The federal government says Canada’s oil and gas sector will have to cut emissions by 42 per cent below current levels by 2030 as part of the country’s new emissions strategy which drew mixed reviews from industry and environmental critics.
Environment Minister Steven Guilbeault tabled Ottawa’s first comprehensive emissions reduction plan Tuesday morning in the House of Commons, with sector-by-sector targets aimed at slashing emissions overall by 40 per cent below 2005 levels by 2030 on the path to net-zero emissions by 2050.
A hard cap will be imposed on emissions from the oil and gas sector, once consultations are complete and work on the cap is finalized, to achieve an emissions budget of 42 per cent below 2019 levels — or a 31 per cent reduction below 2005 levels — by 2030.
Speaking at the Globe Forum sustainability conference in Vancouver Tuesday, Prime Minister Justin Trudeau called on oil and gas companies to use record profits from surging prices to reduce the carbon intensity of their operations.
“If there’s any oil and gas sector in the world that can do it, it’s Canada,” Trudeau said.
“Industries are already pushing forward on their own. And yes, the money is there too. With record profits, this is the moment for the oil and gas sector to invest in the sustainable future that will be good for business, good for communities and good for our future,” Trudeau said.
“Big oil lobbyists have had their time on the field. Now, it’s over to the workers and engineers who will build solutions.”
Canada produced 730 million tonnes of carbon dioxide, or its equivalent in other greenhouse gases such as methane and nitrous oxide in 2019. Under the new emissions plan, Canada needs to reach 443 million tonnes in 2030 to hit its target.
The report projects that emissions from the oil and gas sector — including production, refining and transportation via pipelines — could drop to 110 million tonnes by 2030, down from 191 million tonnes in 2019.
The emission cuts promised for the oil and gas sector would be driven by carbon pricing policies and incentives for carbon capture, utilization and storage (CCUS) technologies; as well as greater use of solvents in oil sands extraction, stringent methane regulations, fuel switching and electrification.
Reaction from the oil patch was mostly positive Tuesday. Industry proponents said projections advanced under the plan acknowledged global demand for Canadian oil and gas will continue for decades.
“What I liked about this was they were looking for the items they could do now,” said Tristan Goodman, president of the Explorers and Producers Association of Canada, which represents small- and mid-sized oil and gas producers.
“They’re looking for items that are economic and that are tested, while they continue to explore the mid-term or the long-term applications of things like hydrogen, which has long-term potential but is difficult today to get moving on. “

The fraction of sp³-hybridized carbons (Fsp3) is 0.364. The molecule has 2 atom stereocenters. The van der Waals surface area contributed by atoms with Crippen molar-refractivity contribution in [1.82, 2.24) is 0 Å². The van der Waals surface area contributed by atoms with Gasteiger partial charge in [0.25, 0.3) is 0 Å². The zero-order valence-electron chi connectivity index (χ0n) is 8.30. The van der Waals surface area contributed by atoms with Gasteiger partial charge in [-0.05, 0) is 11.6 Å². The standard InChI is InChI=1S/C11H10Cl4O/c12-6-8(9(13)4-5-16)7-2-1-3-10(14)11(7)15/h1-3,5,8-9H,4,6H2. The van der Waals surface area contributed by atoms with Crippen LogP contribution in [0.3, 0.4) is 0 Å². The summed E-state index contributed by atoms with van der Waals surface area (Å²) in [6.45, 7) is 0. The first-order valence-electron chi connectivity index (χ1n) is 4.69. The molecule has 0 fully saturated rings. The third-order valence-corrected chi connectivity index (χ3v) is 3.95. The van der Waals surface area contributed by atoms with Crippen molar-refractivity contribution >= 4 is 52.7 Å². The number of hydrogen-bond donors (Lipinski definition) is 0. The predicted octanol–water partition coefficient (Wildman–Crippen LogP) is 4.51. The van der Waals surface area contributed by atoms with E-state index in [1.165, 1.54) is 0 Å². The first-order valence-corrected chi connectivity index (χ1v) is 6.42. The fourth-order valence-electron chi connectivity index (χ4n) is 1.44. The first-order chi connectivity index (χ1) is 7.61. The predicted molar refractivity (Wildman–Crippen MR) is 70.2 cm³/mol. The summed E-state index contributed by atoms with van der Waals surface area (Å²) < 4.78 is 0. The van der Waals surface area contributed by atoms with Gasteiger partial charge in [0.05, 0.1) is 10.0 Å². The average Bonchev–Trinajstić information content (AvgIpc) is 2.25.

While many critics felt the emission targets for oil and gas were too lenient, others pointed out that the oil and gas sector will shoulder significantly more onerous emissions targets than the transportation sector which produces a similar share of Canada’s emissions.
Oil and gas account for more than one-quarter of Canada’s total emissions. Transportation accounts for 25 per cent of total emissions, but the sector has been targeted for just a 10 per cent reduction below 2005 levels by 2030.
The plan announced Tuesday includes $9 billion in new spending mostly to expand existing climate action grants and loan programs, including another $1.7 billion for electric vehicle rebates. More details on the new spending — including an investment tax credit for CCUS — is expected when the federal budget is tabled in April.
The plan also lays out ambitious Canadian sales targets for electric vehicles.
One in five new personal vehicles sold in Canada will be zero emission by 2026. “Because if you want to make the switch and you go to the dealership, you shouldn’t have to be on a waitlist,” Trudeau said Tuesday.
By 2030, at least 60 per cent of all new personal vehicles sold will be zero emission, rising to a target of 100 per cent of all personal vehicles sold by 2035.
The emissions reduction plan is a legal requirement for the government under the net-zero accountability law the Liberals passed in 2021. Under the law, Ottawa must produce regular progress reports and new national emissions targets every five years between 2030 and 2050.
More details about the potential scope of a cap on oil and gas emissions are expected later this spring.
Ottawa to unveil emissions reduction plan — minus key detail on a cap for the oil and gas sector
Chris Varcoe: ‘Controlled whiplash’ — drillers bullish for 2022 as oil prices soar
Ontario, Saskatchewan, New Brunswick and Alberta agree on plan to build small nuclear reactors
With files from the Canadian Press